4) Covid-19 related risks to remain in spotlight

Short term wise, the main risk for global markets remains the rising number of Covid-19 cases, which has led to a second wave of lockdowns and increased restrictions throughout Europe. As a reminder, Slovenia imposed a relatively strict lockdown already in October, while for the first time since WW2, a restriction on movement at night was introduced, meaning that Slovenians are not allowed to leave their homes from 9 pm until 6 am. The recent November recovery has been strongly tied to the probability of the availability of a vaccine by Q1 2021, which rose with positive Phase 3 data from Pfizer/BioNT and Moderna.

As Covid-19 vaccines start to receive emergency approvals, the race is on to distribute the product that billions of people across the world will want. The speed at which the vaccine will be efficiently and safely distributed will be the focal point of the recovery and the potential end of the pandemic.

5) Companies should show better performance in 2021

There is no doubt that the pandemic brought many challenges to Slovenian companies, as in the first 9m of 2020, only two Slovenian blue chips recorded an increase in net profit, that being Krka and Sava Re. It seems that the same will be the case regarding FY 2020 results. However, 2021 will almost certainly show a rebound in operating results for the vast majority of companies. This can be further supported by plans published by companies so far, in which most estimate solid 2021 results. We expect that all heavy weights will show solid performance in the next year, that meaning bottom line increases. We have already published updated company analyses for these companies which are available for our Research subscribers. In case you wish to receive these, feel free to contact us. 

6) Slovenia should once again deliver a solid dividend

Almost all Slovenian blue chips could be characterized as mature companies which are continuously paying our dividends, while offering very attractive yields. To be specific, despite the pandemic and a year in which financial institutions did not pay out a dividend, SBITOP offered a dividend yield of as much as 4.1% (compared to 6.4% in 2019). One can expect that, with the stabilization of the macroeconomic situation, dividend yields would converge closer to 2019 levels, especially once financials start paying out dividends again (as they cumulatively account for c.30% of the index). Given the solid capitalization of Slovenian insurers and the fact that the insurers bore the pandemic very well, we deem that both Triglav and Sava Re will pay out a dividend, short of a regulatory restriction. Besides that, ECB lifted the dividend ban for banks last week, however with a payout cap below 15% of cumulated 2019 & 2020 earnings. For NLB Group, under the assumption of cost of risk ending the year at 150 bps, such a payment would infer a potential dividend of EUR 1.9 per share (DY 4.2%) according to our first estimates. However, the management has not yet given any direction as to whether they would pay out a dividend in 2021, given the new ECB decision and the acquisition of Komercijalna Banka.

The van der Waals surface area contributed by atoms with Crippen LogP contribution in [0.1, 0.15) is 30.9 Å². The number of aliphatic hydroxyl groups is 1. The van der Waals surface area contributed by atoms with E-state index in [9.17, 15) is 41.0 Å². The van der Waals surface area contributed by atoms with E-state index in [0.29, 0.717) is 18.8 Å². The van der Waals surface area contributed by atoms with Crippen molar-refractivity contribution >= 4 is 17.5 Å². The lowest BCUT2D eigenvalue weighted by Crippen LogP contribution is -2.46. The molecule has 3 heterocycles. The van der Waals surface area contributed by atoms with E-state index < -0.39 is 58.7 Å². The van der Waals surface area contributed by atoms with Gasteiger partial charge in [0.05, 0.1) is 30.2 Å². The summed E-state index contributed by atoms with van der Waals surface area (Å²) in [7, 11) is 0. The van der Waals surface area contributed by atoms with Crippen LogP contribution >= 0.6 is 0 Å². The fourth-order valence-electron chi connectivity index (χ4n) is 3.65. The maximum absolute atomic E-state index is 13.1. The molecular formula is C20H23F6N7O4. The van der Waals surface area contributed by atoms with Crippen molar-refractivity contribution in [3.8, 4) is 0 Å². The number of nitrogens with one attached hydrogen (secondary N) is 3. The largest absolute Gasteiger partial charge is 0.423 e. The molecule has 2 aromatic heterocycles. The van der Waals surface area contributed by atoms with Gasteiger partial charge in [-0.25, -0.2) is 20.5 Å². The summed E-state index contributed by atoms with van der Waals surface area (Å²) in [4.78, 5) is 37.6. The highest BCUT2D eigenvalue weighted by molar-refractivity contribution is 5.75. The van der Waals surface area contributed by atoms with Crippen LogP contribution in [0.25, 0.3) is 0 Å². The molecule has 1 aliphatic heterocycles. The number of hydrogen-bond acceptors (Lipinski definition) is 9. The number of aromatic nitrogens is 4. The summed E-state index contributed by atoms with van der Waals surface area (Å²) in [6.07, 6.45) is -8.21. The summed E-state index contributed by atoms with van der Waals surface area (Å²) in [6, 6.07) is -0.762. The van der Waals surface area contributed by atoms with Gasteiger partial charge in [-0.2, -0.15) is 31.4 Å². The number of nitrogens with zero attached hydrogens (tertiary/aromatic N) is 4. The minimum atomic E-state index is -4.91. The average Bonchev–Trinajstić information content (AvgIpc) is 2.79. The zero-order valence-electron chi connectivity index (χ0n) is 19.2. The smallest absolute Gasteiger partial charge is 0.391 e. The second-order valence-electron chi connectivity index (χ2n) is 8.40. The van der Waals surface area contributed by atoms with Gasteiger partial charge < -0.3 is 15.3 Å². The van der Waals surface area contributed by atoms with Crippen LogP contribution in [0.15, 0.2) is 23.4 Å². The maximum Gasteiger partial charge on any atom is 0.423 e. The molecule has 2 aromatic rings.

7) Developed markets might receive less spotlight

It seems that there is a global consensus among analysts in short to medium term view in terms of performance of the developed markets vs emerging markets. To be specific, most are predicting an underperformance of developed markets (particularly US) compared to emerging markets. Such reasoning comes on the back of expected loosening of US restrictive trade policies, which is anticipated to in turn result in a depreciation of US dollar against global currencies. Thus, one might expect a return of US investors to emerging markets as the relative appreciation of EUR would result in FX gains, rather than recent losses. Furthermore, such estimates could be quite beneficial to European small caps, as they tend to benefit from EUR strength relative to larger cap stocks. In other words, small cap stocks could be characterized as more direct play on the Euro area. This could be particularly positive news for the Slovenian market, as virtually all Slovenian blue chips lie within this category.

Therefore, taking into consideration all of the above stated, we might potentially see an inflow of funds by new investors in the Slovenian equity market.

Dino Durrigl
Category : Blog